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Vendée Globe: Good Pace for the Pacemaker

Published on December 16th, 2016

(December 16, 2016; Day 41) – Vendée Globe pacemaker Armel Le Cleac’h, who covered 410.7 nm in the past 24 hours, anticipates rounding Cape Horn sometime after December 22nd but, now with a lead of 400+ nm over Briton Alex Thomson (Hugo Boss) the solo skipper of Banque Populaire VIII reflected on his progression over three consecutive editions of the famous non stop solo race around the world.

“It will be nice to round the Horn in front, as eight years ago, I was third and four years ago in second place, so I’m making progress. I hope to get to see it. Four years ago, we were busy watching out for icebergs, that was a nasty surprise.”

Le Cléac’h has been second in the Vendee Globe twice in a row. In 2008-9 he benefited when Roland Jourdain, who was second, pulled out at the Azores because he had lost his keel. Le Cléac’h has earned a few more miles on Thomson for three points as he has done during each of the last three days. A messy transition zone has hampered Hugo Boss while the Breton Le Cléac’h had a NW’ly airstream this morning and converted it into miles. By Cape Horn this advance could be as much as two days.

Meanwhile Thomson’s margin back to third place has stabilised again at just over 800 nm. Both are now in lighter winds and making 11-12kts. To get to Cape Horn, Armel Le Cléac’h is going to have to find a way to deal with the high, which is generating a moderate westerly air stream and make the connection with a low that is forming at 60°S. If he does make it, which is not going to be that easy, he should be able to speed towards 56°S to enter the Drake Channel and finally leave the Southern Ocean behind.

All eyes are now on the pack further back as a nasty low-pressure system is passing NW of the Kerguelens offering heavy cross seas and winds in excess of forty knots.


Armel Le Cléac’h (Banque Populaire VIII): “We have light conditions here in the Pacific, but it varies a lot, as yesterday we had squalls up to 25 knots. It’s calmed down a bit since yesterday evening, but we’re still slower than expected. There is a wind hole behind me and I can’t afford to slow down. I’m in the high after crossing the front 24 hours ago. I still have a NW’ly so am taking advantage of that. I’m trying to get to a low ahead of us and it’s going to be close whether I get there. The weather models are changing all the time. The target is Cape Horn, but I don’t know how we’re going to get there. I should get there on around the evening of 22nd. But it could be after that. In any case, before Christmas. Four years I passed it on New Year’s Day with François (Gabart), but we started four days later from Les Sables d’Olonne.”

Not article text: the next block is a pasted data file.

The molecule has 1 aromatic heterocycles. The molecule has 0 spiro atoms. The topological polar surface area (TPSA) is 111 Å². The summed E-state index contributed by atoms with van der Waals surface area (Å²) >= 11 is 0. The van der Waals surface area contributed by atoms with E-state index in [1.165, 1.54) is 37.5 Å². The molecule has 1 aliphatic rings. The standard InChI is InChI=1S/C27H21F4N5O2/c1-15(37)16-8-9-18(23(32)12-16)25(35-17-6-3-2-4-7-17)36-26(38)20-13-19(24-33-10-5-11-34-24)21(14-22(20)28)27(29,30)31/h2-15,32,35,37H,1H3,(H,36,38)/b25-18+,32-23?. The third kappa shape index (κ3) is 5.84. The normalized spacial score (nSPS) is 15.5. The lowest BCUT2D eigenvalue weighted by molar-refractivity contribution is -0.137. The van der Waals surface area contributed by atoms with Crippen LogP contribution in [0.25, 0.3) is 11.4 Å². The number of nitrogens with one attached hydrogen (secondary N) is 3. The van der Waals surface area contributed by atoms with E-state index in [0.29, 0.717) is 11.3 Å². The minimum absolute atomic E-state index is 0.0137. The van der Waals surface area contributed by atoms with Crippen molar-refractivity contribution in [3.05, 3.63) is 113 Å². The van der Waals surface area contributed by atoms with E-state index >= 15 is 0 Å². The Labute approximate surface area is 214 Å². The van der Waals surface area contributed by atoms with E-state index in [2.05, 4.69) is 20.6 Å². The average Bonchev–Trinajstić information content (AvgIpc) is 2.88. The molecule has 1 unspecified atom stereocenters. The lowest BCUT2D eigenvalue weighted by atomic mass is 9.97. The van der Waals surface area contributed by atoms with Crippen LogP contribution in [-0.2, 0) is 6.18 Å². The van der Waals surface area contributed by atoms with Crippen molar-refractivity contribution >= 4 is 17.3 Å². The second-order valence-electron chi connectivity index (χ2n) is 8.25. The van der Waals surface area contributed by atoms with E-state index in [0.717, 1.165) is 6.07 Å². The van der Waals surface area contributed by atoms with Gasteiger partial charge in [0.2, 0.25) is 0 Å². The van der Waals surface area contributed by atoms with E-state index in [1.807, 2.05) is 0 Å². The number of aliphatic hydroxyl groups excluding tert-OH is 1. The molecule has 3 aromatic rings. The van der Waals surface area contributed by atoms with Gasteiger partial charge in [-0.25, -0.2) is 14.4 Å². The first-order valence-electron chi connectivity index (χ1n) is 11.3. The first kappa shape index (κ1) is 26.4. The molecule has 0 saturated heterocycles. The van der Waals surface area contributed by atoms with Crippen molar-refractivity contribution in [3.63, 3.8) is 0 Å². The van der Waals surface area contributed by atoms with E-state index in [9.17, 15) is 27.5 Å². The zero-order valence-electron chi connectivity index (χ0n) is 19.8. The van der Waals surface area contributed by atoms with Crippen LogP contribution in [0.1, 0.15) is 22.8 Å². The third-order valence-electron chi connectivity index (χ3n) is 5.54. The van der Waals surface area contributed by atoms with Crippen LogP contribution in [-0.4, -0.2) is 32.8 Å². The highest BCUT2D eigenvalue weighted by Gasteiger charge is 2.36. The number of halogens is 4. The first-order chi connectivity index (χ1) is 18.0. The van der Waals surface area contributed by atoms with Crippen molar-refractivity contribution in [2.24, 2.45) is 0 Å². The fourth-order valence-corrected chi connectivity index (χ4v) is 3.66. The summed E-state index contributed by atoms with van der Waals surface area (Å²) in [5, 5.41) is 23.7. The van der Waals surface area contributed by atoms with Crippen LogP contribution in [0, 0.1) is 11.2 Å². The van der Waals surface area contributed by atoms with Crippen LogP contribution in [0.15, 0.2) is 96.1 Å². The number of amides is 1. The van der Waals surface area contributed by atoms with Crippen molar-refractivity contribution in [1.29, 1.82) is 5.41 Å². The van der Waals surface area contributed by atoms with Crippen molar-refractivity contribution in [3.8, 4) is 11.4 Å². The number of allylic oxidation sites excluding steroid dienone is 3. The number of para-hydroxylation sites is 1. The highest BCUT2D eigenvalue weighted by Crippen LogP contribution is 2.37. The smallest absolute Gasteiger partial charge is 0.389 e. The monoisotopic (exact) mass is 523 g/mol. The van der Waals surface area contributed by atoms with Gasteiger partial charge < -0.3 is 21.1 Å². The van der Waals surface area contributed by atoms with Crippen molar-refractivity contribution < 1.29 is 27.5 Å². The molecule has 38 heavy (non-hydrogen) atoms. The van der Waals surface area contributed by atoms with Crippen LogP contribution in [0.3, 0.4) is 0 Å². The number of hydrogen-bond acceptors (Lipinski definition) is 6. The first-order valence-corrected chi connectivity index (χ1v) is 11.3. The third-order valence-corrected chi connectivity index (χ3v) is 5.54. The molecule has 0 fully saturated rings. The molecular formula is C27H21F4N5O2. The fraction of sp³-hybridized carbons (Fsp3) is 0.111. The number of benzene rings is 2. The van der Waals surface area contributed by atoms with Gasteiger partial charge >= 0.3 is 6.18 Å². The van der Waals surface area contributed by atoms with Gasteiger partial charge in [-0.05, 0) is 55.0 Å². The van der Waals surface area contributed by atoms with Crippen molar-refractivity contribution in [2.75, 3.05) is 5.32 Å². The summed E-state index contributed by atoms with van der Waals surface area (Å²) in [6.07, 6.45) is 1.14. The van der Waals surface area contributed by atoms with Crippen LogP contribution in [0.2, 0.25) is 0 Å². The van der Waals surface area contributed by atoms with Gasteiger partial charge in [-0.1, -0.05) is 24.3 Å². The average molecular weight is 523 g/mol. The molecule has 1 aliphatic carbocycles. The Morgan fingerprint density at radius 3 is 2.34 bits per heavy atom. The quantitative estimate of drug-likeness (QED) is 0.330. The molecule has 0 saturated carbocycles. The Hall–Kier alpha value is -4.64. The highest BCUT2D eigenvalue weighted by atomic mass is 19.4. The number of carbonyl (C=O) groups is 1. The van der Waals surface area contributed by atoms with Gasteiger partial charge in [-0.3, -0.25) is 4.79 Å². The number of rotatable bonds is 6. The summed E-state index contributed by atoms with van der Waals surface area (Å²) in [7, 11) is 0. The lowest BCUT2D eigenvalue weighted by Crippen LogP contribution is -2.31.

Ranking (Top 5 of 29 as of 22:00 FR)
1. Banque Populaire VIII, Armel Le Cléac’h (FRA), 9375 nm to finish
2. Hugo Boss, Alex Thomson (GBR), 422.63 nm to leader
3. SMA, Paul Meilhat (FRA), 1232.91 nm
4. Maître CoQ, Jérémie Beyou (FRA), 1249.18 nm
5. Quéguiner – Leucémie Espoir, Yann Eliès (FRA), 2114.83 nm

Race detailsTrackerRankingFacebookVendeeGlobe TV

The eighth Vendée Globe, which began November 6 from Les Sables d’Olonn, France, is the only non-stop solo round the world race without assistance. Twenty-nine skippers representing four continents and ten nations set sail on IMOCA 60s in pursuit of the record time set by François Gabart in the 2012-13 race of 78 days, 2 hours and 16 minutes.

For the first time in the history of the event, seven skippers will set sail on IMOCA 60s fitted with foils: six new boats (Banque Populaire VIII, Edmond de Rothschild, Hugo Boss, No Way Back, Safran, and StMichel-Virbac) and one older generation boat (Maitre Coq). The foils allow the boat to reduce displacement for speed gains in certain conditions. It will be a test to see if the gains can topple the traditional daggerboard configuration during the long and demanding race.

November 12, Day 7 – Tanguy de Lamotte, Initiatives Coeur, masthead crane failure
November 19, Day 14 – Bertrand de Broc, MACSF, UFO collision
November 22, Day 17 – Vincent Riou, PRB, UFO collision
November 24, Day 19 – Morgan Lagravière, Safran, UFO collision
December 4, Day 29 – Kojiro Shiraishi, Spirit of Yukoh, dismasted
December 6, Day 31 – Kito de Pavant, Bastide Otio, UFO collision
December 7, Day 32 – Sébastien Josse, Edmond de Rothschild, foil damage


Source: Vendee Globe

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